Though I have no interest in owning one, I can't wait for cheap, self-driving cars to get here! If people would rather be doing other things than focusing on the road - let them - without endangering my safety! #dangKids!
funkdaddy — 2014-02-26T13:54:48-05:00 — #14
Firstly, distraction is about the brain more than the eyes. Seeing right through an email you -are reading- & you are shaving serious time off your own ability to react to the fact that you crossed the center line.
People try that now by holding their phones up rather than lookin down. Result? Smartphones are safely ejected from the vehicle during impact, saving consumers money replacing them when they need that money for the funeral or the doctor.
& right on, self driving cars FTW Go Google! Or whoever.
phasmafelis — 2014-02-26T13:55:38-05:00 — #15
Counterpoint: You want to require people to take off their glasses while driving. That's real fucking smart. Yes, there are people who need corrective lenses who saved up for Google Glass (or got it as a gift) but don't have the ready cash for a second pair of lenses and frames. You can hem and haw about how those people are silly all you want, but they still exist, and it's ridiculous to pass laws requiring them to purchase a second pair on their own dime and have to keep track of both.
Also, I would not have expected Boing Boing to be in favor of passing laws against people who kind of look like they might be thinking about committing a crime. Letting the cops hassle people for wearing Glass in their car is not that far from hassling teens for wearing trenchcoats in public.
We've already seen, from several high-profile cell-related accidents, that prosecutors are quite capable of pulling your cell records, determining that you were texting at the time of the crash, and dropping the hammer. I much prefer that to this pre-crime bullshit. How much liberty are we willing to exchange for safety?
simonize — 2014-02-26T14:00:42-05:00 — #16
I believe that it is reasonably obvious that checking your email while driving is a bad thing. Something that DOES lead to people getting killed. The difficulty is that you can't really tell whether somebody is actively using their google glass. So IMHO it SHOULD be illegal to be wearing one behind the wheel. "But they're my glasses, I need them," Well then you need a separate pair for driving. I certainly believe the in Maryland it is probably already illegal to wear them while driving. It is illegal to have a tv screen visible to the driver directly or by reflection.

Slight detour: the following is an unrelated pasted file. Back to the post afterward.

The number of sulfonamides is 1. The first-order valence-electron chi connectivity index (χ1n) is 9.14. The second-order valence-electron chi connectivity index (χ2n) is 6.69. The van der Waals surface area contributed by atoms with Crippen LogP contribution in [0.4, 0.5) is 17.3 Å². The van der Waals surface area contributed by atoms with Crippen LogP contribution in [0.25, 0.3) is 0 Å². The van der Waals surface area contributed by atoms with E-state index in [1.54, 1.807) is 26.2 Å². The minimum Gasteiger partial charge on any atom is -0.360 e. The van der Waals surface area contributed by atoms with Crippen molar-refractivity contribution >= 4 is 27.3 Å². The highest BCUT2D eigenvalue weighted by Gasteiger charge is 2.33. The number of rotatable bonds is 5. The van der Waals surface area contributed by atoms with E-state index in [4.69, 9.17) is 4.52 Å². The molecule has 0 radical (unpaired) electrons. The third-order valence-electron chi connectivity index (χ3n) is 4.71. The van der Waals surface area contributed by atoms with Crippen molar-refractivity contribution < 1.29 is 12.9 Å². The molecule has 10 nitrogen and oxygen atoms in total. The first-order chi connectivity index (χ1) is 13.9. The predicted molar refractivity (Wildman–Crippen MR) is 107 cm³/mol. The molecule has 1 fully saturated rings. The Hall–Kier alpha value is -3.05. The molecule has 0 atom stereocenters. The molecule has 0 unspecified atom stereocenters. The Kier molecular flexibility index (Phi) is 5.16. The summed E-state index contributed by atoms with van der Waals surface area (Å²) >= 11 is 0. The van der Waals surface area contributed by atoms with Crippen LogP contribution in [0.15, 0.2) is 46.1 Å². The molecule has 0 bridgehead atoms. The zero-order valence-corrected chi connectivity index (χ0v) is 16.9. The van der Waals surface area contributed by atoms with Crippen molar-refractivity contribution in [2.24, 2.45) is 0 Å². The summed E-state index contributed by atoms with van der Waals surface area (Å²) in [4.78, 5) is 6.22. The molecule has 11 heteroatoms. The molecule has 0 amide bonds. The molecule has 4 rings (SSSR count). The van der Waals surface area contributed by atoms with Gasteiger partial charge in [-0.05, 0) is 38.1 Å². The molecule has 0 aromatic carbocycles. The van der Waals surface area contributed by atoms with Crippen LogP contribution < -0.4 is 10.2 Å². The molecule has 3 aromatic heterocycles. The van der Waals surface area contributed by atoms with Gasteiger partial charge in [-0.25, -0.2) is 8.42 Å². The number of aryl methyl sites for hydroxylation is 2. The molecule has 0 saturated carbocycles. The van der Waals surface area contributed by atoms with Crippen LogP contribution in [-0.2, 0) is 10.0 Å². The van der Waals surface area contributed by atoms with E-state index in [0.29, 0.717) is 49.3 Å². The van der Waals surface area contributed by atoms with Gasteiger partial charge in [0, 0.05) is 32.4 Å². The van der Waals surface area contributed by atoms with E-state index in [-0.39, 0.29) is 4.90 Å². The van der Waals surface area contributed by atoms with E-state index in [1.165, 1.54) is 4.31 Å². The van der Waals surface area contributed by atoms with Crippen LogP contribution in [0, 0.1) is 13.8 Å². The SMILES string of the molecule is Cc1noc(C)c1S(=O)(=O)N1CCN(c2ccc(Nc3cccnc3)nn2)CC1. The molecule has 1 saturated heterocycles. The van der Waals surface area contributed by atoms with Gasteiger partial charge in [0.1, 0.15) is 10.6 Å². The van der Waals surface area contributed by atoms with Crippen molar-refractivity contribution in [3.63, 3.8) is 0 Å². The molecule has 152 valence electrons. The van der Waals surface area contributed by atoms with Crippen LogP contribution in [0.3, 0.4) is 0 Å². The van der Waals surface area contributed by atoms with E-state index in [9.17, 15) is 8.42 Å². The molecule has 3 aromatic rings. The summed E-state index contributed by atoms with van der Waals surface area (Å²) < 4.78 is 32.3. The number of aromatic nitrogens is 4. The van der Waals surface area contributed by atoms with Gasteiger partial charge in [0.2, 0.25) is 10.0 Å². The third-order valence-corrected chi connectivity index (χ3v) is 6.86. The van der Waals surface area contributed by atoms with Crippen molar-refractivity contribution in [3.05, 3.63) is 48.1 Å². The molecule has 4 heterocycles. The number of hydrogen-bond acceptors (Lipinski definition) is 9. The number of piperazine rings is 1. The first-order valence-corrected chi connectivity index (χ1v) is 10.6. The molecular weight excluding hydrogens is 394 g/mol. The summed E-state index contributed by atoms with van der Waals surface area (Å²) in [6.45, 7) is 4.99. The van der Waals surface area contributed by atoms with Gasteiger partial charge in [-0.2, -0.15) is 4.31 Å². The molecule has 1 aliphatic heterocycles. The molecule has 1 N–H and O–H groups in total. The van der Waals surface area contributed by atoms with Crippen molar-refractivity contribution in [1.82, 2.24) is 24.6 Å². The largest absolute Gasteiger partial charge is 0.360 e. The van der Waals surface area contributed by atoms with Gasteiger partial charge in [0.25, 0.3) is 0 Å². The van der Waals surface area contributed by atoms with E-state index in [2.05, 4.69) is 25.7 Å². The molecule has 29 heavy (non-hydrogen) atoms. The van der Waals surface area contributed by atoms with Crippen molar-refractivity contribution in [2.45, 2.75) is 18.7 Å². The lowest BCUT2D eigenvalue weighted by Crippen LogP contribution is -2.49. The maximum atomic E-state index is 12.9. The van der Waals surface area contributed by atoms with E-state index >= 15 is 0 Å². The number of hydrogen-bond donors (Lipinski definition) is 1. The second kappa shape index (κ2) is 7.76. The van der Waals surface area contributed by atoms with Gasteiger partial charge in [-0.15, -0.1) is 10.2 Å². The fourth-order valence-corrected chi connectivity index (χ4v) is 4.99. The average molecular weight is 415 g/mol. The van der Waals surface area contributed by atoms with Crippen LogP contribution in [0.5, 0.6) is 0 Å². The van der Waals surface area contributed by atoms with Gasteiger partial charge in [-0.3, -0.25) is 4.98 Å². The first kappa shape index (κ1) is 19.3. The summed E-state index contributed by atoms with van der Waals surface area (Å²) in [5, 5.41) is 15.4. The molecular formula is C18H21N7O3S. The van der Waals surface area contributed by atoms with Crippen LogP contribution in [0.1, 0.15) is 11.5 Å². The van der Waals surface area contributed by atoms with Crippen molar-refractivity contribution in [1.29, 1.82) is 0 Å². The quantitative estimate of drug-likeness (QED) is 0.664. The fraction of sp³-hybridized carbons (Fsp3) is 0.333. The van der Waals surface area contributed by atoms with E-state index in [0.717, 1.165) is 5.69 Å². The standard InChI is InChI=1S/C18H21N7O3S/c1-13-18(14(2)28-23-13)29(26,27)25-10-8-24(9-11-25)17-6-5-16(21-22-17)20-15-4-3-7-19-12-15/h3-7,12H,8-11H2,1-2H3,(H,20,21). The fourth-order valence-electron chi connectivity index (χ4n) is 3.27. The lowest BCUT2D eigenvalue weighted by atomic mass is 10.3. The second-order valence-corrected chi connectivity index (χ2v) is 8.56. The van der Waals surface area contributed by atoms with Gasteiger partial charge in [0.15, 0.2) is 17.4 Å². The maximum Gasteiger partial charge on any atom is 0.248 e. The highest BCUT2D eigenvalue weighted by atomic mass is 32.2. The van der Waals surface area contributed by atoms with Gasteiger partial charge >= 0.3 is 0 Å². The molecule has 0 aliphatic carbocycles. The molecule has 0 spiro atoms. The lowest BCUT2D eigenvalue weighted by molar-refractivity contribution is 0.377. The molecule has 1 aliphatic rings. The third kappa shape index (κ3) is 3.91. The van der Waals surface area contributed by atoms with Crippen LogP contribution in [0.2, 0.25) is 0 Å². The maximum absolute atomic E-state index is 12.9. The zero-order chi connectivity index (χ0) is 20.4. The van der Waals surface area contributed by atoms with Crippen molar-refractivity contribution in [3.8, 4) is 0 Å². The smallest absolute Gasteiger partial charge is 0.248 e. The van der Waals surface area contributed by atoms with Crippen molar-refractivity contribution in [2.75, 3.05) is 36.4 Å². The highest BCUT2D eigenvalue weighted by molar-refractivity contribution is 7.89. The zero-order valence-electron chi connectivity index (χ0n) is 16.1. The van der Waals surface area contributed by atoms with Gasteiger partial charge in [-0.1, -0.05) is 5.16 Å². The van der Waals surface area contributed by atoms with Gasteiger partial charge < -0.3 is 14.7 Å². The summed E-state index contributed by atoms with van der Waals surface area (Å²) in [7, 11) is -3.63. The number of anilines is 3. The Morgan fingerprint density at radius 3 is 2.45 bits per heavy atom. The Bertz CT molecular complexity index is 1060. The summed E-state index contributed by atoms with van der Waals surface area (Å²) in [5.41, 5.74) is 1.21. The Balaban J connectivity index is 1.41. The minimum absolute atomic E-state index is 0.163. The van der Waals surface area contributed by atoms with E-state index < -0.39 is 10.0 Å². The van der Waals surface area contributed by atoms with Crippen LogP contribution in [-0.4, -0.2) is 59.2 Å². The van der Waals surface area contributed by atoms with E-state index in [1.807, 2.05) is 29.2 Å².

funkdaddy — 2014-02-26T14:03:56-05:00 — #17
Counter-Counterpoint. Tell me, what were these advanced tec-loving paupers wearing to see with while they scrimped & saved? Was it... something else? But Nah Naw, demands they be responsible enough to use the purchase responsibly are cruel, for they are poor, poor people & probably need that money to buy food. Are you trying to legislate hunger!?
Also, If we aren't going to legislate against teenagers pulling their trenchcoats over their eyes while driving, we can't support this either! Hold on, hold on, I'm getting a text.. so you say that is already illegal. hmm.
I say I say, let the blood flow. A large cash settlement is far more appreciated than an arm, of which you have two, one to spare, or a child, of which you can make more. Let us decide After the fact of the harm, how to punish and compensate the injured and bereaved, acting in advance of the harm is foolish! Foolish. Now, if you'll excuse me, I have to drink at least a fifth of vodka before I can be comfortable with my autonomy while driving.
retchdog — 2014-02-26T14:04:26-05:00 — #18
The way I think of these things is whether a private owner would think of doing the same. If I owned a road, would I ban Glass usage? Well, maybe, if I thought there would be wrecks, which would cost me money. Likewise, regulations on tire inflation (flat tires wear down my road faster), vehicle lights (causes wrecks which cost money), etc.
So if it's something a private owner would be concerned about, doesn't it make sense for the state to be the same way? Or does it magically only count as 'tyranny' if it's public?
mrscience — 2014-02-26T14:19:44-05:00 — #19
Came here to post exactly this kind of response. The future of this technology is quite exciting (and I say this as an employee of a competitor).
wrecksdart — 2014-02-26T14:21:17-05:00 — #20
Not sure if you're being rhetorical, but @PhasmaFelis trenchcoat illustration had to do with the Columbine shootings, I believe.
phasmafelis — 2014-02-26T14:22:24-05:00 — #21
Well, yeah, pretty much. If the government tells you not to say certain things in public or you'll be jailed, that's censorship and should be condemned. If I tell you not to say certain things in my house or I'll kick you out, that's fine.